Another case of stigma against comics in literary awards is when in 2011, Jeff Lemire’s award-winning Essex County, a multigenerational graphic novel about hockey, superheroes, and life, was nominated for CBC’s Canada Reads “battle of the books” competition (also see the CanLit Guides chapter on Canada Reads). The book topped the online reader polls (“Canada Reads” n. pag.) and was unanimously affirmed by the contestants as a powerful compilation of interwoven stories with rich characters. Yet despite the agreement among contestants that Essex County is an exceptional work of art, the book was voted off in the first round largely due to anxiety about the form itself. For example, contestant and popular interior designer, Debbie Travis, declared that Essex County was “not [a] novel” due to its “lack of writing” when justifying her vote to remove the book (watch the introduction to and debate about Essex County). In Travis’ explanation, we again see how the persistent valuing of text over image shapes the evaluation of comics in Canada in literary awards.

Reflection Questions

  1. If the roots of English Canadian comics are in editorial cartoons and wartime superheroes, what might these two traditions offer to contemporary comics artists? Think about how editorial cartoons and wartime comics both address national political concerns, albeit from very different perspectives. Do you see a lot of satire and/or nation building when you look at Canadian contemporary comics today?
  2. Nationalist comics in World War II were almost exclusively about white male characters active in the war effort. If you were to design a character to reflect or resist Canada’s national identity today, who would that character be? How will readers know it is both Canadian and contemporary?
  3. Consider what you know about Quebec’s history and its ongoing role in Canada as a “distinct society” with its own cultural influences, including that of the Catholic church. Take this understanding and what you learned above on how comics developed differently in Quebec, and apply both to a comparative analysis of two comics published in the same time period: one from Quebec and one from another part of Canada.
  4. Compare the representation of women, people of colour, and/or those who are Indigenous in two comics: an early Canadian comic and one created more recently by a member of the represented community. What can you say about representations of identity through this exercise? What scholarly sources might you seek to help you further analyze the similarities and differences that you see?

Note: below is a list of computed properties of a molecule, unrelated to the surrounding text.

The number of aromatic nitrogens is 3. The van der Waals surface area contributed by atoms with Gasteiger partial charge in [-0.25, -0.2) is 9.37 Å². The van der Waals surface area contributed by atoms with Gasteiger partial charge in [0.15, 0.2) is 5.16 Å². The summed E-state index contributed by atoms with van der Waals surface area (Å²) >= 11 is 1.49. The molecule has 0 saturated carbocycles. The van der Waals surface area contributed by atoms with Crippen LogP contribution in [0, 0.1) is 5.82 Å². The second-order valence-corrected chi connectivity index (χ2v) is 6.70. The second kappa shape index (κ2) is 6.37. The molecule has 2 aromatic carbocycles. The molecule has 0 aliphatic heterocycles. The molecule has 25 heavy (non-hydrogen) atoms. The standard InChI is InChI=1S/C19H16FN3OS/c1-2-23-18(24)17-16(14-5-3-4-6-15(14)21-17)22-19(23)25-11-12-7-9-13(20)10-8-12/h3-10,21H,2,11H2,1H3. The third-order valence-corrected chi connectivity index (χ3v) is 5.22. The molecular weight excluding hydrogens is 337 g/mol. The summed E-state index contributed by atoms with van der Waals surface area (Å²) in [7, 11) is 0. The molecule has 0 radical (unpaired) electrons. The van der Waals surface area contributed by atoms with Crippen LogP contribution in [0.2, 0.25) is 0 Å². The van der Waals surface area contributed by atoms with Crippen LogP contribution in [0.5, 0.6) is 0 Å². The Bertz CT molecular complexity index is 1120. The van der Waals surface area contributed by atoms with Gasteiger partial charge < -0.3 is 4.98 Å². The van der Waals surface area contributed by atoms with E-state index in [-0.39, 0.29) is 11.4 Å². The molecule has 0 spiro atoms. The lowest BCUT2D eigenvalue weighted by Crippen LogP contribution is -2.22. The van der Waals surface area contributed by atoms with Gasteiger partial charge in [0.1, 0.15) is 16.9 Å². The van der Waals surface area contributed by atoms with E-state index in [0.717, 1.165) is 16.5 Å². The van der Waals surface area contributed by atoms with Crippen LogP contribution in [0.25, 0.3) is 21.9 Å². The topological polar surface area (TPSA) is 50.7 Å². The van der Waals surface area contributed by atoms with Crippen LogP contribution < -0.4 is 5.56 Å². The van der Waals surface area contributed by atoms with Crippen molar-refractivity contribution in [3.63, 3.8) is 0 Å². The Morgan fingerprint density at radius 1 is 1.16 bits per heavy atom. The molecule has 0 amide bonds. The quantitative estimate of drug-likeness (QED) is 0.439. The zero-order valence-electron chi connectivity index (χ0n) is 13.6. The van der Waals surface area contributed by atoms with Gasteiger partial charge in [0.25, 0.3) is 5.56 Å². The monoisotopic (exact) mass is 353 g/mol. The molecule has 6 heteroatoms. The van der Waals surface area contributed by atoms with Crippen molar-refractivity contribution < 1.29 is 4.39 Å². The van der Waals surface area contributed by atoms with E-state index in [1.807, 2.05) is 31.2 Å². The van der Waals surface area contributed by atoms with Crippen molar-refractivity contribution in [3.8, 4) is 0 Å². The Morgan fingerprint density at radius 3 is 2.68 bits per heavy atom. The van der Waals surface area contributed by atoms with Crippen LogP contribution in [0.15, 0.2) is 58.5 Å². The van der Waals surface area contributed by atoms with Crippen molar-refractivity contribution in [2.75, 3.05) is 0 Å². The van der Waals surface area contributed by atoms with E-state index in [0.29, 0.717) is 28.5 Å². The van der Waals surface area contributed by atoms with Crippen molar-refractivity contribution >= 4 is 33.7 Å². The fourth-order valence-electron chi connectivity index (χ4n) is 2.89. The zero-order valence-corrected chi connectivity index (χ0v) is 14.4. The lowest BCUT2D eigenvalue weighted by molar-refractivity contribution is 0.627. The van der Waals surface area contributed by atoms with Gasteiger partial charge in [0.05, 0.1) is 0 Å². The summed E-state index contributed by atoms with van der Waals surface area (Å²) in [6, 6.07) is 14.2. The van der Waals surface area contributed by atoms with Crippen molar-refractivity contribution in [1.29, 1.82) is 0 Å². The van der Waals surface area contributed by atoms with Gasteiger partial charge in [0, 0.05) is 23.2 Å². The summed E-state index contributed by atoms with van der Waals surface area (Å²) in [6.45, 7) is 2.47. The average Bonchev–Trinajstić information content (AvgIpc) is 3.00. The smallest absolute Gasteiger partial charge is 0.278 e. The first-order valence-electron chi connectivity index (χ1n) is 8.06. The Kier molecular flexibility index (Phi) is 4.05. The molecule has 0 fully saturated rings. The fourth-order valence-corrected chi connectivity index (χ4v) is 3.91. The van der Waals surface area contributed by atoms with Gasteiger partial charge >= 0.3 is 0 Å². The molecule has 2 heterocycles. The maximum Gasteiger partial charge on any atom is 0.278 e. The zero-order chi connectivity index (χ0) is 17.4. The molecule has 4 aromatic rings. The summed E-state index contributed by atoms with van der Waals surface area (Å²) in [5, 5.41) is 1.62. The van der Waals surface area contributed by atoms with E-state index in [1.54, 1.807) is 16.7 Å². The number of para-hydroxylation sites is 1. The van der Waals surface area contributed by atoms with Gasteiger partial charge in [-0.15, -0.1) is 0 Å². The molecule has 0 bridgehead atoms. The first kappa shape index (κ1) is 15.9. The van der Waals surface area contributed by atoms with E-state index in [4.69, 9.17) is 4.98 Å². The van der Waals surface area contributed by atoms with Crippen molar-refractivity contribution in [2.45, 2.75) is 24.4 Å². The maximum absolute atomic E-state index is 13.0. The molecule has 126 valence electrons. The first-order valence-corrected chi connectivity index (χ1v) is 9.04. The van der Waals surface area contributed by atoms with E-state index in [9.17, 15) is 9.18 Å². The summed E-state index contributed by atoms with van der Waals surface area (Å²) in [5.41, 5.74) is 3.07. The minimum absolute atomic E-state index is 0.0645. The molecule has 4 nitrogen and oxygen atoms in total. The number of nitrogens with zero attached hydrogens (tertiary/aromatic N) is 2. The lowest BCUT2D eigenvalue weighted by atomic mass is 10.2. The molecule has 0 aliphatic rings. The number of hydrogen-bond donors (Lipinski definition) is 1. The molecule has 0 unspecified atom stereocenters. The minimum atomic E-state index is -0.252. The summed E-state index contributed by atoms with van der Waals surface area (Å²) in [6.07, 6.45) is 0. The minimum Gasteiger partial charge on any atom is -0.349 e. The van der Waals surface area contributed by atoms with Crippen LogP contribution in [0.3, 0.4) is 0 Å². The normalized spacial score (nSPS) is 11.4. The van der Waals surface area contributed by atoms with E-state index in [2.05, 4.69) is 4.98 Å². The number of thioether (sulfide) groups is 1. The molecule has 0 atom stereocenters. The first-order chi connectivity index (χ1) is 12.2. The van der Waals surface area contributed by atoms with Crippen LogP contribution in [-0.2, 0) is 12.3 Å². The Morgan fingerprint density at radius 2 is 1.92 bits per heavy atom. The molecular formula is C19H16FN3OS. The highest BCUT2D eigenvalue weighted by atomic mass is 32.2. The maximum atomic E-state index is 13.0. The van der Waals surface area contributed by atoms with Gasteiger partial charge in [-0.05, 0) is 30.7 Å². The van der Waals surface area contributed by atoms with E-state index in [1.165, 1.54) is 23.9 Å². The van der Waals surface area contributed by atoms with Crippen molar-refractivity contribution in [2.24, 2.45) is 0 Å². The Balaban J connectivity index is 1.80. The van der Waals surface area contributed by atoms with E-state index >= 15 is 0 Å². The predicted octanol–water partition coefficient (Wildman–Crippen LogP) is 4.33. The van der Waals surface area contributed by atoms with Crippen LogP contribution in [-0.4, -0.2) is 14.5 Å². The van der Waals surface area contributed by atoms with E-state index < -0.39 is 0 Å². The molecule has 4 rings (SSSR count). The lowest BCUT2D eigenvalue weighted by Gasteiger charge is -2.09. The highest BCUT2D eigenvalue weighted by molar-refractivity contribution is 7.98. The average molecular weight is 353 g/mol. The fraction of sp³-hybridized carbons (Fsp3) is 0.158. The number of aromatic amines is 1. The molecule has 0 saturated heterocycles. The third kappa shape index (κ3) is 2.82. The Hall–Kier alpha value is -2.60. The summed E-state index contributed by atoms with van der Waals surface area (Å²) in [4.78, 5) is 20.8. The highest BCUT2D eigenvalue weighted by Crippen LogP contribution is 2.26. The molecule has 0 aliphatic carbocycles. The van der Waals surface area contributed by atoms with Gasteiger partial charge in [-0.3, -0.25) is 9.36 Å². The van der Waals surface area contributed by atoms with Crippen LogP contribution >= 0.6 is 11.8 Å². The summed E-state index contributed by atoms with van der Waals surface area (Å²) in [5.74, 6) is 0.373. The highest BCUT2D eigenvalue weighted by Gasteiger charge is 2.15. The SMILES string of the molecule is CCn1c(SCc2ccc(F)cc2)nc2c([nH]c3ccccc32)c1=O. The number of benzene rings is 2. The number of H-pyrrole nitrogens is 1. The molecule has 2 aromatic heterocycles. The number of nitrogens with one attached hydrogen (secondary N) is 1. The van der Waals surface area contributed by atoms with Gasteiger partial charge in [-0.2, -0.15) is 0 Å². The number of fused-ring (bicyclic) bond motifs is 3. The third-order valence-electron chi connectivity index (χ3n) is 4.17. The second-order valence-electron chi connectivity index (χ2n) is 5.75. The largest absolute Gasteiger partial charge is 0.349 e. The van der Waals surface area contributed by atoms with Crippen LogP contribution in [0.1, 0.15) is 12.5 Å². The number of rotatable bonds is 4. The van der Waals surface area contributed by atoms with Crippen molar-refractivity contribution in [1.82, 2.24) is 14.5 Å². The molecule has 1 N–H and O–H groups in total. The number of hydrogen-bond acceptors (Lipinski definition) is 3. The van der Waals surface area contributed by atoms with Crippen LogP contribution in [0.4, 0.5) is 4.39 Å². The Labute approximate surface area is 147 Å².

Works Cited

  • Beaton, Kate. “Invasion of Canada.” Hark, A Vagrant 364.
  • Beaty, Bart. “The Fighting Civil Servant: Making Sense of the Canadian Superhero.” American Review of Canadian Studies 36.3 (2006): 427-39. Print.
  • Bell, John. Canuck Comics: A Guide to Comic Books Published in Canada. Montreal: Matrix, 1986. Print.
  • —. “Crackdown on Comics, 1947–1966.” Beyond the Funnies: The History of Comics in English Canada and Quebec. 24 June 2002. Web. 9 May 2014.
  • Brown, Chester, and Seth. “An Open Letter to the Governor General’s Literary Awards.” Rpt. in “Comics’ Big Guns Take Aim at the Governor General’s Literary Awards.” Eureka. Brad Mackay. 12 Nov. 2008. Web. 11 Feb. 2014.
  • Canada Reads 2011 People’s Choice Poll. CBC Books: Canada Reads. 10 Feb. 2011. Web. 1 Mar. 2014.
  • Dittmer, Jason, and Soren Larsen. “Aboriginality and the Arctic North in Canadian Nationalist Superhero Comics, 1940-2004.” Historical Geography 38 (2010): 52-69. Print.
  • Gabilliet, Jean-Paul. Of Comics and Men: A Cultural History of American Comic Books. Trans. Bart Beaty and Nick Nguyen. Jackson: UP of Mississippi, 2010. Print.
  • Gray, Brenna Clarke. “Border Studies in the Gutter: Canadian Comics and Structural Borders.” Canadian Literature 228-9 (2016): 170-87. Print.
  • Hirsch, Michael, and Patrick Loubert, eds. The Great Canadian Comic Books. Toronto: Peter Martin, 1971. Print.
  • Khouri, Andy. “Indie comics seized by Customs agents at U.S.-Canada Border.” Comics Alliance. 13 May 2011. Web. 16 May 2014.
  • Lemire, Jeff. The Collected Essex County. Marietta, GA: Top Shelf Productions, 2011.
  • Mitchell, W. J. T. “Showing Seeing: a Critique of Visual Culture.” Journal of Visual Culture 1.2 (2002): 165–81. Print.
  • Mullins, Katie. “Questioning Comics: Women and Autocritique in Seth’s It’s a Good Life, If You Don’t Weaken.” Canadian Literature 203 (2009): 11-27. Print.
  • Nyberg, Amy Kiste. Seal of Approval: The History of the Comics Code. Jackson: UP of Mississippi, 1998. Print.
  • Pomerleau, Luc. “Quebec Comics: A Short History.” Canuck Comics: A Guide to Comic Books Published in Canada. Ed. John Bell. Montreal: Matrix, 1986. 103-13. Print.
  • Rabagliati, Michel. The Song of Roland. Wolfville: Conundrum, 2012.
  • Sim, Dave. Cerebus: Mothers and Daughters: Reads. Kitchener, ON: Aardvark-Vanaheim, 1994.
  • Stanley, Marni L. “Drawn Out: Identity Politics and the Queer Comics of Leanne Franson and Ariel Schrag.” Canadian Literature 205 (2010): 53-68. Print.
  • Tamaki, Jillian, and Mariko Tamaki. Skim. Toronto: Groundwood, 2008. Print.
  • —. This One Summer. New York: First Second, 2014. Print.
  • Walker, Alan. “Historical Perspective.” The Great Canadian Comic Books. Ed. Michael Hirsch and Patrick Loubert. Toronto: Peter Martin, 1971. 5-25. Print.
  • Woodcock, George. “Areopagitica Re-written.” Canadian Literature2 (1959): 3–9. Print.